Being the oldest of four kids, I was pretty much born into the role of “leader.” Even if I didn’t necessarily want to be. There was no escaping the inevitable, “you shouldn’t do that because your siblings are watching you” speech from my parents throughout my life. I have never been someone who was neutral or able to easily take instruction from people. Thankfully, I have come to grow out of that and learned that just because someone tells me what to do doesn’t mean they are trying to control me (oh, to be a healthy enneagram 8). I grew out of thinking I knew what was best for everyone around me. But I doubt I will ever grow out of my naturally sometimes-(accidentally)-domineering demeanor. Like I said, I was born into a leadership position and haven’t been able to shake the feeling since. Here’s the thing about being a “leader” though— when a man gives orders, he is simply a “natural leader.” When a woman does the exact same thing, she gets called “bossy.” The example sentence under the dictionary definition of “bossy” reads, “she was headlong, bossy, scared of nobody, and full of vinegar.” Interesting that it uses a female as an example.

Growing up, I didn’t get called bossy a lot. I think a lot of people did trust my leadership because I was able to say and do things with confidence. But when I got to high school and then college, I lost my drive to be a leader because I was scared of bulldozing others. I’ve spent a lot of my adolescence and adulthood trying to figure out how I can be a good leader as a young woman. As silly as it is, sometimes I do worry about being “the bossy girl.” I get worried about being seen as someone who rudely tells others what to do and doesn’t love people well. But that isn’t leadership, and being bossy doesn’t have a negative connotation. In a way, sometimes it’s the only means of getting things done.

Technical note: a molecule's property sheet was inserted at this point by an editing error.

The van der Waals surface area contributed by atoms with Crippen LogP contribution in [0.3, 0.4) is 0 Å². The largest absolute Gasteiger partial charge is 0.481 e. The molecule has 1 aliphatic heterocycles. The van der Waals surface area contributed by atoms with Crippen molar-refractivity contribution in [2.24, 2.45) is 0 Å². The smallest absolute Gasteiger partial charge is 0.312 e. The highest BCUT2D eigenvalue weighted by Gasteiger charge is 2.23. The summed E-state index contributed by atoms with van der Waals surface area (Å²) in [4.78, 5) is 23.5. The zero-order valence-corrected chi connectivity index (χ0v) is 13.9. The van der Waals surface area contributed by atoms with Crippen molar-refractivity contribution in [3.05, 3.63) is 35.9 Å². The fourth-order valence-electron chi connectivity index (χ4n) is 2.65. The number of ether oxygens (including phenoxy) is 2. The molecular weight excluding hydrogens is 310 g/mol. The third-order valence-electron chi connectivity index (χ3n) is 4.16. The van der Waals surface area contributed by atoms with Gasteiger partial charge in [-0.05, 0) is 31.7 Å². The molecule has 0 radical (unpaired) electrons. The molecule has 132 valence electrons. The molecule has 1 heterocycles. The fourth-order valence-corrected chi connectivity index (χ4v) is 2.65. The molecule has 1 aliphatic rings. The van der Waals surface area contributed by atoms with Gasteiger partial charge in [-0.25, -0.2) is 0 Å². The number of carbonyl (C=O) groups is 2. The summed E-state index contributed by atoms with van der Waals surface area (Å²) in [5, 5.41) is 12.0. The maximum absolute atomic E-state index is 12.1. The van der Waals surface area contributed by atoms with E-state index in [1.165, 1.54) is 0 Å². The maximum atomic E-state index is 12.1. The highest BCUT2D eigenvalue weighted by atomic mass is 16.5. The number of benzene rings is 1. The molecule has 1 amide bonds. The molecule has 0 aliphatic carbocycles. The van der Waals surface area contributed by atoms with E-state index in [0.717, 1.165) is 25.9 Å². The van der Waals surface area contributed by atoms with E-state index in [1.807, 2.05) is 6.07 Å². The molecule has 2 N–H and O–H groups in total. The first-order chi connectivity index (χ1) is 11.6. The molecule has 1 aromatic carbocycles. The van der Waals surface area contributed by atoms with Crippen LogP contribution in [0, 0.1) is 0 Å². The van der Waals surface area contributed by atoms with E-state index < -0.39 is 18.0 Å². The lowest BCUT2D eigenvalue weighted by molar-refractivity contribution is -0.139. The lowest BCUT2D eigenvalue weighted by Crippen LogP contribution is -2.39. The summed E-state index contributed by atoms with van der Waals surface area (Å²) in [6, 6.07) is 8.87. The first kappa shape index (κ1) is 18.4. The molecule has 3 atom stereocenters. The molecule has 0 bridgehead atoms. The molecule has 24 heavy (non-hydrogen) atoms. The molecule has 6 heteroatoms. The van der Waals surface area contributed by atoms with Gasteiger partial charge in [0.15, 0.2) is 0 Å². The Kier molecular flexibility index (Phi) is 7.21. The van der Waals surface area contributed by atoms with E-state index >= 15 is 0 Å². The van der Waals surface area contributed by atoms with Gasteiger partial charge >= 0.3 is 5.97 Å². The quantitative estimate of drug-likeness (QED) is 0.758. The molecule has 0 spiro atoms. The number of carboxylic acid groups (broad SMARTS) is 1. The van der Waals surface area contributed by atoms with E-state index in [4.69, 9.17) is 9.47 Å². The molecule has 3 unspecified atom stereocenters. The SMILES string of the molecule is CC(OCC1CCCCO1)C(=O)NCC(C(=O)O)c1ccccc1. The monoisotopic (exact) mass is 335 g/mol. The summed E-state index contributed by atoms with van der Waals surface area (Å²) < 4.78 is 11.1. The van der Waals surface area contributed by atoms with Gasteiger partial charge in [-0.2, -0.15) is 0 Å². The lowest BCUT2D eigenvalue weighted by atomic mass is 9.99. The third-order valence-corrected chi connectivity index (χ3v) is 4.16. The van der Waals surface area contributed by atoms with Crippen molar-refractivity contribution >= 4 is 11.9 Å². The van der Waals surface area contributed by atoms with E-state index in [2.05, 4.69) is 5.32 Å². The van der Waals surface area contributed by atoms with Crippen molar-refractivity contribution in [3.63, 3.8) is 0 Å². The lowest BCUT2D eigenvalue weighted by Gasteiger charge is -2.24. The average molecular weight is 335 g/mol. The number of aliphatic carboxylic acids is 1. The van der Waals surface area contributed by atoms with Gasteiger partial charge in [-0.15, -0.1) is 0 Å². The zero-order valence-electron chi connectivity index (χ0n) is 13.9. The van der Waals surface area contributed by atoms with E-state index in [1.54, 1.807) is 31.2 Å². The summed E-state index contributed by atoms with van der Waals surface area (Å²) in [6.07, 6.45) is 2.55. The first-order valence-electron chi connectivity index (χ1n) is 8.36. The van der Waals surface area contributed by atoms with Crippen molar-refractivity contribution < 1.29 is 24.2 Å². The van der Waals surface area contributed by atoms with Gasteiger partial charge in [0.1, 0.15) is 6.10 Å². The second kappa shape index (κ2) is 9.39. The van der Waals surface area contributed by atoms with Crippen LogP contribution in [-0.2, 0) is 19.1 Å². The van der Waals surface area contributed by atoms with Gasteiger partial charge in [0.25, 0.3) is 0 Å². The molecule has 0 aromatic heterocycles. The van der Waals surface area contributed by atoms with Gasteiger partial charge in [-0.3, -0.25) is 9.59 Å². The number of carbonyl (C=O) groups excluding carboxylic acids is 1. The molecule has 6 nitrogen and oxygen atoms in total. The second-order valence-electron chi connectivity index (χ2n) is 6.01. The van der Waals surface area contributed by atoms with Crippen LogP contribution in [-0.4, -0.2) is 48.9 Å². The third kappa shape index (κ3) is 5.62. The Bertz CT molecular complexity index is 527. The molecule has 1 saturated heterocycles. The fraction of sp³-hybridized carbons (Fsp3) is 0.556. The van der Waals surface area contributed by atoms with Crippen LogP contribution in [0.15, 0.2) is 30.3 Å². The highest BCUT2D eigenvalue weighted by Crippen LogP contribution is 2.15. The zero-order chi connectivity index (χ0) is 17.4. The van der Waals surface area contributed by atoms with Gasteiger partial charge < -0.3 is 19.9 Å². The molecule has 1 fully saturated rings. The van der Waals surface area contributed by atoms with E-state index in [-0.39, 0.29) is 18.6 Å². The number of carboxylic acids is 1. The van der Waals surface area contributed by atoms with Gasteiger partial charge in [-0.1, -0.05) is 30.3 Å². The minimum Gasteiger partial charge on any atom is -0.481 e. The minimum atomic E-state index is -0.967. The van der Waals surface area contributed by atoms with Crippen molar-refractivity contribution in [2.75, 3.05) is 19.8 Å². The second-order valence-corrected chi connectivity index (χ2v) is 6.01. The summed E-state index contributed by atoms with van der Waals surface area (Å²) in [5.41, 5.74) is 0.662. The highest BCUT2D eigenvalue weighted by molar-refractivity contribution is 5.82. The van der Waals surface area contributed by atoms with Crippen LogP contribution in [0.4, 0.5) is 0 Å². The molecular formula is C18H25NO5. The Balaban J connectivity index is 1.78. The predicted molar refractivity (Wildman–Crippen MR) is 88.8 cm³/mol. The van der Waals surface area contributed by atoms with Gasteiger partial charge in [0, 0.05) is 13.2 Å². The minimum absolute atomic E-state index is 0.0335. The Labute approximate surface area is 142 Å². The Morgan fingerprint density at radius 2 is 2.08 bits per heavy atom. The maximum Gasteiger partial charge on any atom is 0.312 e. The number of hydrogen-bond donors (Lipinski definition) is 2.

Like Danielle said in her post on being “aggressive,” there have been words used against women for decades that were meant to tear us down; to shut us up. Don’t let the sharpness of others’ words dull your independent and rugged spirit. Women are allowed to be in charge and they are allowed to do it with all of the confidence and boldness as men do. Taking charge and being a true leader is a calling. The Lord used many women in the Bible to lead with strength and guidance from Him. And He didn’t stop with our sisters in the Bible. God is actively using women every day in positions of power to lead people in the right direction. And what makes those women great leaders? The ability to make decisions and do what’s right while also giving guidance to others along the way. You might call them “bossy,” but hey, they’re the boss.